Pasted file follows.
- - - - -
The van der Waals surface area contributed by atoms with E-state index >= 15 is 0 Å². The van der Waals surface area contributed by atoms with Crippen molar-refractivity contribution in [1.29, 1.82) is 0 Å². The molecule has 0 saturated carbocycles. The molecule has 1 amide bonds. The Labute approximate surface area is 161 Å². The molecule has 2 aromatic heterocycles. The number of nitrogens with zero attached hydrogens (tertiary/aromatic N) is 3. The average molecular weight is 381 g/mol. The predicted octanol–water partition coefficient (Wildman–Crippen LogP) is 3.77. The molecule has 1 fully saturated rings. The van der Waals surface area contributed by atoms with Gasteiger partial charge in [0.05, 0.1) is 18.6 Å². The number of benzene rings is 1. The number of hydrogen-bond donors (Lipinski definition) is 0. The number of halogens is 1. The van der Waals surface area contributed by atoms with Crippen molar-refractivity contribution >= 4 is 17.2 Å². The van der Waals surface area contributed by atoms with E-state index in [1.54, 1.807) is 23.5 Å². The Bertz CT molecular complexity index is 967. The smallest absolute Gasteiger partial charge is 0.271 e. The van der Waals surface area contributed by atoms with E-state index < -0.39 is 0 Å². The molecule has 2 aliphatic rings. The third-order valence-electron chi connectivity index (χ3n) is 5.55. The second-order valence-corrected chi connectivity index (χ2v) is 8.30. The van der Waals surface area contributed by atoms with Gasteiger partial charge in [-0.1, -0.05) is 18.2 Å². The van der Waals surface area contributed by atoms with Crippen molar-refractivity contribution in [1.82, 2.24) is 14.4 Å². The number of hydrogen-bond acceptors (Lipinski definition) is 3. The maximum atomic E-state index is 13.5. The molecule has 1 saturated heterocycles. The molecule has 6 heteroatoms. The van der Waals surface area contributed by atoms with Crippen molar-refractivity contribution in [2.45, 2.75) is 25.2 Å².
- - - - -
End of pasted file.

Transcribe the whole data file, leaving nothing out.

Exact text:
The van der Waals surface area contributed by atoms with E-state index >= 15 is 0 Å². The van der Waals surface area contributed by atoms with Crippen molar-refractivity contribution in [1.29, 1.82) is 0 Å². The molecule has 0 saturated carbocycles. The molecule has 1 amide bonds. The Labute approximate surface area is 161 Å². The molecule has 2 aromatic heterocycles. The number of nitrogens with zero attached hydrogens (tertiary/aromatic N) is 3. The average molecular weight is 381 g/mol. The predicted octanol–water partition coefficient (Wildman–Crippen LogP) is 3.77. The molecule has 1 fully saturated rings. The van der Waals surface area contributed by atoms with Gasteiger partial charge in [0.05, 0.1) is 18.6 Å². The number of benzene rings is 1. The number of hydrogen-bond donors (Lipinski definition) is 0. The number of halogens is 1. The van der Waals surface area contributed by atoms with Crippen molar-refractivity contribution >= 4 is 17.2 Å². The van der Waals surface area contributed by atoms with E-state index in [1.54, 1.807) is 23.5 Å². The Bertz CT molecular complexity index is 967. The smallest absolute Gasteiger partial charge is 0.271 e. The van der Waals surface area contributed by atoms with E-state index < -0.39 is 0 Å². The molecule has 2 aliphatic rings. The third-order valence-electron chi connectivity index (χ3n) is 5.55. The second-order valence-corrected chi connectivity index (χ2v) is 8.30. The van der Waals surface area contributed by atoms with Gasteiger partial charge in [-0.1, -0.05) is 18.2 Å². The van der Waals surface area contributed by atoms with Crippen molar-refractivity contribution in [1.82, 2.24) is 14.4 Å². The number of hydrogen-bond acceptors (Lipinski definition) is 3. The maximum atomic E-state index is 13.5. The molecule has 1 saturated heterocycles. The molecule has 6 heteroatoms. The van der Waals surface area contributed by atoms with Crippen molar-refractivity contribution in [2.45, 2.75) is 25.2 Å².